How to dress more environmental friendly

We could all do more to protect the environment. Shows like Blue Planet and the crazy chop and change weather we’ve been having have made people more environmentally aware than ever before – and that’s great. But as well as recycling, cutting down on plastic use and keeping waste to a minimum, there’s somewhere else you can make simple changes: your wardrobe.

Below, we’ve rounded up some of the best ways to dress more environmentally friendly.

Don’t bin your old clothes

 We totally get it. You’ve got a jumper or t-shirt that you’ve been wearing for years, and finally decided to put it to rest. But rather than putting your clothes in the trash can, think about ways in which you can extend its life. Nylon fabric, as an example, can take 40 years to decompose in landfill, whilst a denim jacket can take a year or two. Instead, pass your clothes down to friends and family members, give high-quality pieces to charity shops or put them on sale on eBay.

 Repurpose items

 Another way that you can reduce waste is by repurposing clothes. Things like denim jeans and cotton skirts can be transformed into tote bags, cushions or accessories, whilst t-shirts can be turned into teddy bears or hair pieces. There are so many ways in which you can recycle and repurpose unwanted clothes, and all you need is a needle and some thread. Take your time and you’ll soon come up with a bright idea – or you could take inspiration from Instagram accounts.

Purchase ethical clothing

 We’re all guilty of shopping for fast fashion – that is, buying an item of clothing for an event, knowing that we’ll probably never wear it again. Be sensible and be thoughtful when you make a new purchase, and think about ways in which you can use the same pieces again and again. Oh, and rather than choosing high street brands, shop for ethical clothing UK based. That way, you’ll be able to look the part and know that your clothes haven’t harmed the environment.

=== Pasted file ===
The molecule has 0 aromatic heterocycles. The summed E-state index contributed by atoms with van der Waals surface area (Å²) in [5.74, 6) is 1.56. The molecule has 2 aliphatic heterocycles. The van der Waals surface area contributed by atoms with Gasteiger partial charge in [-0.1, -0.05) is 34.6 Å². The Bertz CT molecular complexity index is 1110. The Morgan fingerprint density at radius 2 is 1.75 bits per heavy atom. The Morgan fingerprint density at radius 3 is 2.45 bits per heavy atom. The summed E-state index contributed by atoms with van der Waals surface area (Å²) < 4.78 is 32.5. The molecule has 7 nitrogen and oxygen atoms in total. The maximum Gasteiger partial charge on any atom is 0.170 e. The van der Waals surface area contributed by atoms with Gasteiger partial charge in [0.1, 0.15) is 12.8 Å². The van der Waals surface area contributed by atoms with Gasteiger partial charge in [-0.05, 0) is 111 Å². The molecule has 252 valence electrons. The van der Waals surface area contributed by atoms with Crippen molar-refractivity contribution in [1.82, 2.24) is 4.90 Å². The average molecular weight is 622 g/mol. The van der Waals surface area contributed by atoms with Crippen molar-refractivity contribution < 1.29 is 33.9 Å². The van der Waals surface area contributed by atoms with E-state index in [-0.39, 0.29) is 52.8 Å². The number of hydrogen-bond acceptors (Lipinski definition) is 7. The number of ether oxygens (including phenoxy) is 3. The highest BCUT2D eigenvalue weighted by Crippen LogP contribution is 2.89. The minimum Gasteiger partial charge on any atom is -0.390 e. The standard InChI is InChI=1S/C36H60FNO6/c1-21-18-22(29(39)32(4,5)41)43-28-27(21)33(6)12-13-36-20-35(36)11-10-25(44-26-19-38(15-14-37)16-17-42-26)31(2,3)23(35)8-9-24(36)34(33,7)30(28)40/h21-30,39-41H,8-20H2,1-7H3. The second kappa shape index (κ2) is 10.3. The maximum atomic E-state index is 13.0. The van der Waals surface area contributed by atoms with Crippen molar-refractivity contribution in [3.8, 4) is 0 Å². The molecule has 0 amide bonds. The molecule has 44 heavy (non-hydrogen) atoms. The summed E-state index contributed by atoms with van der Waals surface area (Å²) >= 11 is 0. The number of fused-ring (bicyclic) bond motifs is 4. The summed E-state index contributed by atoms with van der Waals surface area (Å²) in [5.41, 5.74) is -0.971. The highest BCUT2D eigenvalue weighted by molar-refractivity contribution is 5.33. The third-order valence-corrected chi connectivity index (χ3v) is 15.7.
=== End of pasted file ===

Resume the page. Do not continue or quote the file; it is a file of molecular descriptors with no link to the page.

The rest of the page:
Avoid sweatshop brands

 Another tip is to avoid companies that use sweatshops or are known for their unethical clothing manufacturing. Companies simply won’t change unless we take our money elsewhere, so shop with your heart and instead seek out more ethical brands. High street chains like H&M have worked hard to make their clothing more ethical, so start there and see what you can find.

Make your own garments

 Finally, consider making your own clothes. You can pick up ethically sourced fabrics from your local market or arts and crafts shop, and with a sewing machine and some patience, you’ll be able to craft some truly original pieces of clothing for you and your friends. Aside from reducing your environmental impact, making your own clothes is great fun – and it means you’ll be able to wear things that nobody else in the world has access to; perfect for real fashionistas!

Thinking about the environment before you purchase clothing can become a habit if you practice – and you’ll very quickly be able to make more ethical shopping decisions. We hope that the tips we have offered in this post have shed some light and helped you to dress greener. Have fun!

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